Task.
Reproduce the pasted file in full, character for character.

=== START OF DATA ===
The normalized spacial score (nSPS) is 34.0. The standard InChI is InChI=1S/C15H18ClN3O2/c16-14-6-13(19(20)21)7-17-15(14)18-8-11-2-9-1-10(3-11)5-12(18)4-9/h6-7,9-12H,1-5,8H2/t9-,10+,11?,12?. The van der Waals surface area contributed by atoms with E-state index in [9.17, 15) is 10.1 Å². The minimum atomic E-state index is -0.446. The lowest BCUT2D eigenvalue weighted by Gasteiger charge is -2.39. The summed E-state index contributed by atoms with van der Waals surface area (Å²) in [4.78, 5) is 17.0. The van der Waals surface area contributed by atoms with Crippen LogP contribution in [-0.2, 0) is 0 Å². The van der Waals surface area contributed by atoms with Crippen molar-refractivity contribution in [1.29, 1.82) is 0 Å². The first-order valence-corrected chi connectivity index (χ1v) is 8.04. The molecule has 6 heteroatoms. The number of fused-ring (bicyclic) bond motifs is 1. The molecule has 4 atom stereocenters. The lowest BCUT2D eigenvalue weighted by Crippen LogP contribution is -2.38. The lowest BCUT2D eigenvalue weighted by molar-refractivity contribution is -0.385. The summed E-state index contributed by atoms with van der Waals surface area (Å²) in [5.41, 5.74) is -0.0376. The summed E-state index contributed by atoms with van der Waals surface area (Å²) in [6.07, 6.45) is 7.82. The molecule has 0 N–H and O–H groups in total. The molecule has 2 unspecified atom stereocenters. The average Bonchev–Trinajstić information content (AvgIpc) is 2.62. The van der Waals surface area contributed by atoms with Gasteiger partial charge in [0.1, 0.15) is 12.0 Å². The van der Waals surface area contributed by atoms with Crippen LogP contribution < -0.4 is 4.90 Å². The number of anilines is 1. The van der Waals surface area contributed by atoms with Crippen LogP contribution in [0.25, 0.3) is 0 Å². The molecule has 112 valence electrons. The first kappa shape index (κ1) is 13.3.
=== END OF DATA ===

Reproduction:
The normalized spacial score (nSPS) is 34.0. The standard InChI is InChI=1S/C15H18ClN3O2/c16-14-6-13(19(20)21)7-17-15(14)18-8-11-2-9-1-10(3-11)5-12(18)4-9/h6-7,9-12H,1-5,8H2/t9-,10+,11?,12?. The van der Waals surface area contributed by atoms with E-state index in [9.17, 15) is 10.1 Å². The minimum atomic E-state index is -0.446. The lowest BCUT2D eigenvalue weighted by Gasteiger charge is -2.39. The summed E-state index contributed by atoms with van der Waals surface area (Å²) in [4.78, 5) is 17.0. The van der Waals surface area contributed by atoms with Crippen LogP contribution in [-0.2, 0) is 0 Å². The van der Waals surface area contributed by atoms with Crippen molar-refractivity contribution in [1.29, 1.82) is 0 Å². The first-order valence-corrected chi connectivity index (χ1v) is 8.04. The molecule has 6 heteroatoms. The number of fused-ring (bicyclic) bond motifs is 1. The molecule has 4 atom stereocenters. The lowest BCUT2D eigenvalue weighted by Crippen LogP contribution is -2.38. The lowest BCUT2D eigenvalue weighted by molar-refractivity contribution is -0.385. The summed E-state index contributed by atoms with van der Waals surface area (Å²) in [5.41, 5.74) is -0.0376. The summed E-state index contributed by atoms with van der Waals surface area (Å²) in [6.07, 6.45) is 7.82. The molecule has 0 N–H and O–H groups in total. The molecule has 2 unspecified atom stereocenters. The average Bonchev–Trinajstić information content (AvgIpc) is 2.62. The van der Waals surface area contributed by atoms with Gasteiger partial charge in [0.1, 0.15) is 12.0 Å². The van der Waals surface area contributed by atoms with Crippen LogP contribution < -0.4 is 4.90 Å². The number of anilines is 1. The van der Waals surface area contributed by atoms with Crippen LogP contribution in [0.25, 0.3) is 0 Å². The molecule has 112 valence electrons. The first kappa shape index (κ1) is 13.3.